The Fact that the life of the students in south Mt. Hebron is somewhat different and harder than the life of students in Cambridge and Edinburgh (and even from the life of students from Jerusalem and Tel-Aviv) is demonstrated in a very cruel way by the happening that took place in al-Tuwani last week (documented in the report below by the devoted volunteers of the CPT).

In the photo in the center below you can see Musab (second to the left in a white shirt) in a better day, posing with the other 4 al-Tuwani’s students- Majdi, Ahmad, Sausan and Gamila (also present in this photo are Hafez from al-Tuwani, US-Omen’s Liz Mulford and me). The two other photos show the results of his recent torture by soldiers while under custody. CPT report follows.

Ehud Krinis, Villages Group

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AT-TUWANI RELEASE: Shepherd tortured for five hours by Israeli soldiers and police
10 January 2010

On 7 January 2009, soldiers detained Musab Musa Raba’i after attacking him and members of his family as they were complying with the soldiers’ order to move their flocks off their family-owned land.

The same eight soldiers who arrested Raba’i and attacked his family took him to a military base at the nearby Suseya settlement. For four hours soldiers struck him in the back, in the face, and slammed him into walls.

The soldiers questioned him about his brothers. Raba’i refused to give any information and refused to speak Hebrew with the soldiers, which infuriated them. The soldiers told him that they would come to his house in the following days and beat or kill him and his brothers. They tried to force him to say that they were the best soldiers in the IDF and beat him when he would not. Raba’i told CPTers his hands and feet were tied, he was blindfolded, and was sitting in a chair. Raba’i put his head in his lap, in an attempt to protect his head and his genitals, and refused to lift it.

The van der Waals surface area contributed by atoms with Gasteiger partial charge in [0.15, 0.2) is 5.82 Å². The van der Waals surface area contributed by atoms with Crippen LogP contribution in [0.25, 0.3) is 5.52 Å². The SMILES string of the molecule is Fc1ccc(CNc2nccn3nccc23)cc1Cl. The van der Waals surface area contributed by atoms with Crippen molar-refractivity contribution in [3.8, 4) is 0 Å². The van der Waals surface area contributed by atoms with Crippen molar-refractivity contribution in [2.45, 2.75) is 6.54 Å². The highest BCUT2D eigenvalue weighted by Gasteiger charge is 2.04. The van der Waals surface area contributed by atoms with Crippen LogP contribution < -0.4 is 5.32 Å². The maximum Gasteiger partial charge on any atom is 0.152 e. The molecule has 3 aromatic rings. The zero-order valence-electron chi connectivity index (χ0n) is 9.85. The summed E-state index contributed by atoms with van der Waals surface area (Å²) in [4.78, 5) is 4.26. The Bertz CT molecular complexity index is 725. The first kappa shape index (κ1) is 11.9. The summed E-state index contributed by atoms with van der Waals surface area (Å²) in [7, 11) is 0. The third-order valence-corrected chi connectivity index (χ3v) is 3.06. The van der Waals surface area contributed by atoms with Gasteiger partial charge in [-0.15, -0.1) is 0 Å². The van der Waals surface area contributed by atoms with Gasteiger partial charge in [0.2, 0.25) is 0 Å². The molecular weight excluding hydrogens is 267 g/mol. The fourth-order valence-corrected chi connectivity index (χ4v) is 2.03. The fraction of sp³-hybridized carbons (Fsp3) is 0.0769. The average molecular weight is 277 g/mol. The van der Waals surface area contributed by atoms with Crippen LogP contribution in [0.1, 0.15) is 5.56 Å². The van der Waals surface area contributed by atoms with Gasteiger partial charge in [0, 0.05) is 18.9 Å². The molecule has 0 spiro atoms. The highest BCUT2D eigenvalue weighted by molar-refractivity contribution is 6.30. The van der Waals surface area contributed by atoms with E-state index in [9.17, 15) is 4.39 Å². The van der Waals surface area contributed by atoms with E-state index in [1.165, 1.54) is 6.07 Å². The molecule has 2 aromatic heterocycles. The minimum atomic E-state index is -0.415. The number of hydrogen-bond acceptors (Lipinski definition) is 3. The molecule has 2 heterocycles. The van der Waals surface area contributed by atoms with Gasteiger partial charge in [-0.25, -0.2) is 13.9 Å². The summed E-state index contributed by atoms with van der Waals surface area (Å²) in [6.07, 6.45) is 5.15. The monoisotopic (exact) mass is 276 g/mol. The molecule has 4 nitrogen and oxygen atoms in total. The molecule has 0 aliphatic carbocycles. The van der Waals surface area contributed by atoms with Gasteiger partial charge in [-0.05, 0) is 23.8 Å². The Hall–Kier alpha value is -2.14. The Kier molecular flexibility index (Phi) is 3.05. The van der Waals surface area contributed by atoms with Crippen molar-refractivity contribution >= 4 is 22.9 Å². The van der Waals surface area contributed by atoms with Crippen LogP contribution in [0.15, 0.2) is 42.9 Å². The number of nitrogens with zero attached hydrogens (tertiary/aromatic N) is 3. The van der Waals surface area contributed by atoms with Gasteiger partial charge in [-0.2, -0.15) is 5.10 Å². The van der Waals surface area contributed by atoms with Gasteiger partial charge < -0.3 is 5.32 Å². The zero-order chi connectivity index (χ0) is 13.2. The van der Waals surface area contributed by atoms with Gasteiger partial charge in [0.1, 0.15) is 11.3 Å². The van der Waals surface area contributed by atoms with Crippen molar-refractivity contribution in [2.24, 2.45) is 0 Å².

He said that at one point a soldier cocked his rifle and told him to lift his head or he would shoot him. Raba’i refused. When another soldier tried to bring him food and water, as the military is legally obligated to do in such situations, the soldiers who were torturing him swore at the soldier and told him to leave. The soldiers also refused to allow Raba’i to pray.

After four hours of this interrogation and torture, they took Raba’i to the Israeli police station in Kiryat Arba settlement. The Israeli police told him that they usually offer detainees food and water, but said they were giving him nothing because they wanted to punish him. The policemen told Raba’i that if they ever saw his face again they would kill him. After thirty minutes, the police tied his hands and feet, blindfolded him, drove him to a location unknown to him and threw him out of the jeep.

Raba’i was able to call his family, who, accompanied by CPTers, found him and brought him home. Fearing that soldiers or settlers may see him, he hid in a bush until he saw his family’s car.

For more  photos of Raba’i injuries see here.